In Dharamsala, I learned my first English words and got my first job as a researcher for the London-based Tibet Information Network, an organisation providing news and in-depth research on the situation in Tibet. I interviewed and recorded the stories of the newly arrived refugees; they were monks, nuns, nomads, farmers, businessmen and children from all parts of the country. Now I could have candid conversations with a broad section of the Tibetan population. I gained a much deeper understanding of our struggle.
In 2002, I moved to Australia with my young family under the Australian government’s Special Humanitarian Program. Over the last fifteen years, over a thousand former Tibetan political prisoners and their families have come to Australia under this program. Although we inhabit a free country, we live with the pain of not being able to talk openly to our family members in Tibet. The Chinese government taps the phone conversations of Tibetans who have family members in exile; the only way for us to stay in contact is by avoiding topics on politics and the Dalai Lama. Phone and internet connections are cut when a protest breaks out.
Adapting to a new life in a new country has never been easy, but loss can be transformative. Living in Australia has offered me new opportunities; I now speak freely about Tibet and live without fear of arrest and torture. With these privileges comes a strong sense of responsibility to help bring positive change for those inside Tibet.
The Northern Beaches suburb of Dee Why in Sydney became my first base in Australia. From a small apartment, I held meetings with my Tibetan and Australian friends and discussed ways to raise awareness about Tibet. With limited resources, we started the first magazine in our local Tibetan community. Published in both English and Tibetan, Tibetan Voice provided news and views about the situation in Tibet. Over the years, I became more active in my work for Tibet and recently became a director of the Australia Tibet Council. As a former political prisoner and a community leader, I have met politicians in Canberra and in my local electorate to build support for our freedom struggle.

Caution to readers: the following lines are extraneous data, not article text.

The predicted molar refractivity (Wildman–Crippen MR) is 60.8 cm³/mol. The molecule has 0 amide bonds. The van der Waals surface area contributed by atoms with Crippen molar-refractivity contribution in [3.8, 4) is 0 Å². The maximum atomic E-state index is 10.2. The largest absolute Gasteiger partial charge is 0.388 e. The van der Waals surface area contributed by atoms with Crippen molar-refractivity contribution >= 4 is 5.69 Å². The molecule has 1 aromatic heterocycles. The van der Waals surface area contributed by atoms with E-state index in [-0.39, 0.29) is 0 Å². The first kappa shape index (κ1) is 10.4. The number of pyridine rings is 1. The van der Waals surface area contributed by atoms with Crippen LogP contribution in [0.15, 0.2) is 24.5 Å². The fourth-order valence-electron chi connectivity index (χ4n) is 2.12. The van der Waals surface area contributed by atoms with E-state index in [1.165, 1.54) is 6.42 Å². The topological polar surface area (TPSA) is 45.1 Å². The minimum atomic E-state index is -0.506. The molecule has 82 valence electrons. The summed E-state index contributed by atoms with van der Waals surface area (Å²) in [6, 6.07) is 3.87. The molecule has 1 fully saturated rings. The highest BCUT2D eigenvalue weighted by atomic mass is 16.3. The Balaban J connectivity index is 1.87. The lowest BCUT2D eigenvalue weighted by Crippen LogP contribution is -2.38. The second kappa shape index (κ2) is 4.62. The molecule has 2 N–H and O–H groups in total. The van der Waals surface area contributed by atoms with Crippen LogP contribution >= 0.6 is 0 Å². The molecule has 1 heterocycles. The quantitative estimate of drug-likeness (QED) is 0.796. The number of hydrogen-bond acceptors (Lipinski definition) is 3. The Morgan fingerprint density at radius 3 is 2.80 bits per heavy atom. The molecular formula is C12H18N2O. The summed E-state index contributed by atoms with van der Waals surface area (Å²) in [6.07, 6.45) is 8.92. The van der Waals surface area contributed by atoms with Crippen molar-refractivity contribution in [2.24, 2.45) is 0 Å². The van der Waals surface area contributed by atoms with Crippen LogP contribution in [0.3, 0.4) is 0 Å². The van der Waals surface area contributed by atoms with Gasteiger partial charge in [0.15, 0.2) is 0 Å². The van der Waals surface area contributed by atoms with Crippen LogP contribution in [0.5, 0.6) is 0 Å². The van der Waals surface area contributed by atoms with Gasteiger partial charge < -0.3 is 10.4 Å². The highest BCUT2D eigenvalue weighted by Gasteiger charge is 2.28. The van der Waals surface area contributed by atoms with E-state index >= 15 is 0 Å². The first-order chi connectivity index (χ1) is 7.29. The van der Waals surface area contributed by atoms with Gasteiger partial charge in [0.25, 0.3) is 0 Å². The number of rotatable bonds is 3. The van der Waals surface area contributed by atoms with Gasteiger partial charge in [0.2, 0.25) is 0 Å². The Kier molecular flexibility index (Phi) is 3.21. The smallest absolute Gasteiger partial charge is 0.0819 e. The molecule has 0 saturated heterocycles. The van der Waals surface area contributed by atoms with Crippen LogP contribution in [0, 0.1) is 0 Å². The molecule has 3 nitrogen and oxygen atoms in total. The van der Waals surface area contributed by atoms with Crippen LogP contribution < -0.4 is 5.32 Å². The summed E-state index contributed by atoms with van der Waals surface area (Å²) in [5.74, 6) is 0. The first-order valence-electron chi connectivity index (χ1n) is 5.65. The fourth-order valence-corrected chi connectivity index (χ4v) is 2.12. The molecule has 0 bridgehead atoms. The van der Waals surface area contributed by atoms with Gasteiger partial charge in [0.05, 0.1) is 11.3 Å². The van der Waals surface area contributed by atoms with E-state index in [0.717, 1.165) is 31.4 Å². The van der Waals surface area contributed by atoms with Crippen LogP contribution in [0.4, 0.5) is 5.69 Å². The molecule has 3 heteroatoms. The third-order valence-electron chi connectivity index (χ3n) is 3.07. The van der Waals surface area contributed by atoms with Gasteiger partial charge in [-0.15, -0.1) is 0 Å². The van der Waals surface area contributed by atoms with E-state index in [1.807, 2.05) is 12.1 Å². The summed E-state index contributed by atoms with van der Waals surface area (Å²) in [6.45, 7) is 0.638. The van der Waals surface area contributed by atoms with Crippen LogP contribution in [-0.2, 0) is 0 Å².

Tibetans in Tibet live in a climate of fear. This is how China has been able to assert its control in Tibet over the past 60 years. After a visit to my mother in 2005, she revealed her intense fear that I would be re-arrested during my stay. When I visited Tibet in 2010 I witnessed attacks on Tibetan nomads, who have enjoyed their unique lifestyle for many generations. Nomads and their herds were forced in the hundreds of thousands from their ancestral land and “resettled”, in permanent housing that looked like army barracks, with devastating impact on their community and livelihood.
The area where I was born was known for its rich intellectual tradition and artisanship. In recent years, it has become a centre for resistance. Tibetans from all walks of life have risked arrest and torture in mass protests, demanding a better future for their countrymen. There, my young cousin, Tenzin Dolma, and my friend, Jamyang Palden, joined nearly one hundred and thirty others who decided they had no choice but to self-immolate. Jamyang, a monk, had little interest in politics, but he, like so many others, was denied basic rights and freedoms. Committing his body to fire was the most drastic form of protest.
When my Australian friends ask me how I feel about my homeland, I tell them it’s easy to feel hopeless when one looks at China’s rising economic and political power. I believe, however, that nothing – including China’s power – is permanent. With support from the international community, Tibet will change. It’s the Tibetans inside Tibet who give me the determination to never give up. The more the Chinese try to crush the Tibetans, the more they resist. In their homes and communities they keep our culture and identity alive. Our desire for freedom and justice keeps the flame of resistance burning.